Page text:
Peregrine falcons banded and named
Three new peregrine falcons were introduced, named and banded Thursday morning at the park pavilion just off of the Ironton-Russell Bridge, with about four dozen people watching.
The Ohio Department of Natural Resources took the chicks out of their nest to place small bands on their legs as identification. They do this to track and protect the animal for a period of time after it is no longer considered endangered.
“They were endangered and we had zero peregrine falcons in Ohio,” said Jenny Norris, ODNR wildlife research biologist. “Now there are 35 territorial pairs and seven additional singles.”
“Honor” and “Patience,” the two female chicks, and “Sergeant,” the lone male, appeared older than Norris had expected. Originally estimated at three weeks old, Norris said they look closer to 24 days old.
Norris said the banding is safe for the chicks because their legs grow in length, but not in diameter. The leg size is also the way to tell the sex of the chick, as the female’s leg diameter will be larger than the male’s. In addition to the banding, Norris also did blood work on the chicks.
“We take blood samples so that if a bird becomes sick, we can determine potential causes,” Norris said.
After the work was finished on the chicks, they were returned to their nest where they are expected to stay for about four more weeks.
“They’ll fledge in about a month,” said Chris Smith, ODNR wildlife area supervisor. “Typically it’s at eight weeks.”
Denise Fraley, language arts teacher at Rock Hill Middle School, brought 11 students to watch the event. She has attended this event with students for the past four years. Fraley said this year it almost didn’t happen.
“I didn’t think I could do it because of the way the classes are scheduled this year,” Fraley said. “The students came to me. It’s because of their desire that we’re here in the first place.”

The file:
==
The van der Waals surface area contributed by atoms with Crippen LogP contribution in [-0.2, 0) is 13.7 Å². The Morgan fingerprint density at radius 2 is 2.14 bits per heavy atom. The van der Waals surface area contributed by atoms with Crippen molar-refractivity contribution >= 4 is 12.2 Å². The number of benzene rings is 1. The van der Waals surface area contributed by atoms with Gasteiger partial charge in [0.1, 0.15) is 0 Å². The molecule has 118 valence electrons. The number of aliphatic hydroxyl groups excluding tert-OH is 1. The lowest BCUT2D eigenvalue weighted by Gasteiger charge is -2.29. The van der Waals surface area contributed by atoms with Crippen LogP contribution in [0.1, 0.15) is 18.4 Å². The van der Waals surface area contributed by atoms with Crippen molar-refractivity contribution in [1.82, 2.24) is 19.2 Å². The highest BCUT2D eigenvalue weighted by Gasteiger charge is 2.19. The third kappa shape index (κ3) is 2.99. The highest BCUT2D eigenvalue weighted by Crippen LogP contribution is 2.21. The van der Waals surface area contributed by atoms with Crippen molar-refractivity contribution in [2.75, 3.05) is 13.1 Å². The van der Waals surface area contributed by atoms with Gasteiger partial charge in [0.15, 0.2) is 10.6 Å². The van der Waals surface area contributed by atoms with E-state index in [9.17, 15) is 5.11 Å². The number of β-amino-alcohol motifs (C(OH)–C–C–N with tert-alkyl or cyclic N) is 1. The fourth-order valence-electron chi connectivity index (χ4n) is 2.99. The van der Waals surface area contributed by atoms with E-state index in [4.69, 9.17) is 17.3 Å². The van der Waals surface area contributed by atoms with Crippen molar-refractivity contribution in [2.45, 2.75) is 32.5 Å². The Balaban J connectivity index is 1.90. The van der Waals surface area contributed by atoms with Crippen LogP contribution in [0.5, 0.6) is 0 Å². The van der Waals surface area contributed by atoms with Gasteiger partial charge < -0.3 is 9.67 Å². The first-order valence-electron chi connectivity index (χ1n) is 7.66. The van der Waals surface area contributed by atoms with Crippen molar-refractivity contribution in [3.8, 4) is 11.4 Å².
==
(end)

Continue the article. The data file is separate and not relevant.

For Fraley’s class to attend the event, they did reports, reading and observed nests from a live webcam to learn more about the birds before they went, all in addition to regular school work.
Fraley said they enjoyed watching the webcam the most because they can observe anything from the eggs hatching, watching them eat, and anything else that happens.
“We can even watch them poop,” said Allison Schwab, eighth grade Rock Hill Middle School student. “I liked watching them on the camera.”
Jack Goodwin, also an eighth grade student in Fraley’s class, said he is surprised by how they look.
“They’re bigger than what I expected,” Goodwin said. “I’ve seen pictures, but never up close. They look different from the way their parents look.”
Auretta Hensley, 43, of Ironton, took her three children to the event. As part of their home-school studies, the children have been learning about birds. Hensley said the peregrine falcon is the favorite of her son Seth, 11.
“I like the way their heads are shaped and their beaks,” Seth said. “I like that they can go really fast.”
Steve and Sharon Sweeney from Ashland, Ky., are fans of the peregrine falcon.
“We’re birders,” Steve Sweeney said. “I’ve seen them before. They look so elegant and ferocious.”
“We’ve been birding since 1989,” Sweeney said. “You almost have to have someone introduce you to it. You see them and you get hooked.”
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